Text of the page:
The 5 most delicious home experiments
Sugar, cabbage, milk needed
Did you think that chemistry and food don’t mix? These two surprising experiments will show you how to make your own desserts from ordinary JUICE using a chemical reaction! The secret lies in two safe additives: calcium lactate and sodium alginate. The experiment involves dissolving sodium alginate in purees or liquid ingredients. Calcium lactate and sodium alginate react to form a gel-like film of calcium alginate, while the insides of the “lollipop” or “spaghetti” stay liquid.
Kids will love this experiment! It’s the simplest way to grow your own crystals. You’ll just need sugar, water, and a little patience.
Since more sugar can dissolve in warm water than cold water, when our solution begins to cool, the “extra” sugar precipitates as beautiful crystals. To make large crystals, add a string for them to grow on! Just roll the strings in sugar syrup and dip them in sugar ahead of time. In two weeks, you’ll have grown your own rock candy.
This experiment is great – not only are you learning about chemical processes, but you’re handsomely rewarded in the end with a cup of refreshing soda! Just pour a teaspoon of baking soda into a cup, then add sugar to taste and squeeze the juice from half a lemon. Add water – and your soda is ready! The fruit acids in lemon juice react with baking soda to form carbon dioxide gas, which has a hard time dissolving in water and instead filters out as little bubbles. This makes our drink fizzy.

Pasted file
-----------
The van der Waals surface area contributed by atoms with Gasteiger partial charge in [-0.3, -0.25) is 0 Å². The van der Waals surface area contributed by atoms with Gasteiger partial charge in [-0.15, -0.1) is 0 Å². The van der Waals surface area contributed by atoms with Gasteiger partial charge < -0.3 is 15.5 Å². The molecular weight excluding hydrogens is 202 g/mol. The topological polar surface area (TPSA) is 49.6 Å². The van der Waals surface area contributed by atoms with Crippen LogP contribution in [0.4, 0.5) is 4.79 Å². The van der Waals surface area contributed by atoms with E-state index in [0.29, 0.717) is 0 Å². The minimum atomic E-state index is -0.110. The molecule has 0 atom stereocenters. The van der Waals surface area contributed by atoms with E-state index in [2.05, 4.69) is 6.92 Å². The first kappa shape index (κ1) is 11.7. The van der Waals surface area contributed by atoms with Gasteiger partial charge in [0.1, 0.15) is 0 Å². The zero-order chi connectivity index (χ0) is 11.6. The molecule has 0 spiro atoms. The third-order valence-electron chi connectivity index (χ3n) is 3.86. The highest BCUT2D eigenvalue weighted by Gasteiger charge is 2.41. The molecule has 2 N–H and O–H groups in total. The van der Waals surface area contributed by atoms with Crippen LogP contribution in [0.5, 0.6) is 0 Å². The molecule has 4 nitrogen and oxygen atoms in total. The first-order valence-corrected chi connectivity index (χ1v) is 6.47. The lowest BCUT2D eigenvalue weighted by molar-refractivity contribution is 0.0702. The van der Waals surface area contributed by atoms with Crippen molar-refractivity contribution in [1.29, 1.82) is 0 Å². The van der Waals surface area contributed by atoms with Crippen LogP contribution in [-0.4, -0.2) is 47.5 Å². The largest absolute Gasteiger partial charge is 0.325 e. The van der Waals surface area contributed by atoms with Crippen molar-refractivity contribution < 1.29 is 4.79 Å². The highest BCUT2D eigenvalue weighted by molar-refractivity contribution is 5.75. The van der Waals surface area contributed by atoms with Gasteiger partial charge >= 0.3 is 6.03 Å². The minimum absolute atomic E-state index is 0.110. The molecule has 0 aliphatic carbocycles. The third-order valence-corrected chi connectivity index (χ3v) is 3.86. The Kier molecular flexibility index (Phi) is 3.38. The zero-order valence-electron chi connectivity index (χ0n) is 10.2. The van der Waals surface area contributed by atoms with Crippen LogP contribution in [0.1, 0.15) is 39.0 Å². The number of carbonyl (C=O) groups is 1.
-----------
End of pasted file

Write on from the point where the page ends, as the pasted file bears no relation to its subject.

Green Eggs, but no ham!
How can we make a GREEN omelet while retaining a fresh, healthy taste? Just add… red cabbage! Red cabbage juice boasts a particularly interesting characteristic – it contains anthocyanins, which change colors depending on the acidity of their environment. In neutral surroundings, the juice is a reddish purple. But when added to a bowl of eggs, the egg whites’ alkalinity causes the mixture to turn green. The alkaline environment doesn’t change when heated, so the eggs stay green even when cooked.
While we’re on the subject of breakfast – try the ultimate healthy homemade cottage cheese!
Put some milk on the burner, add calcium chloride and heat 20 minutes. Cow’s milk is a dispersion system consisting of a suspension of fat drops, sugar, and proteins in water, all connected by mineral components. When a coagulant (such as calcium chloride solution) is added, the system’s balance is upended and the proteins congeal (coagulate), making cottage cheese.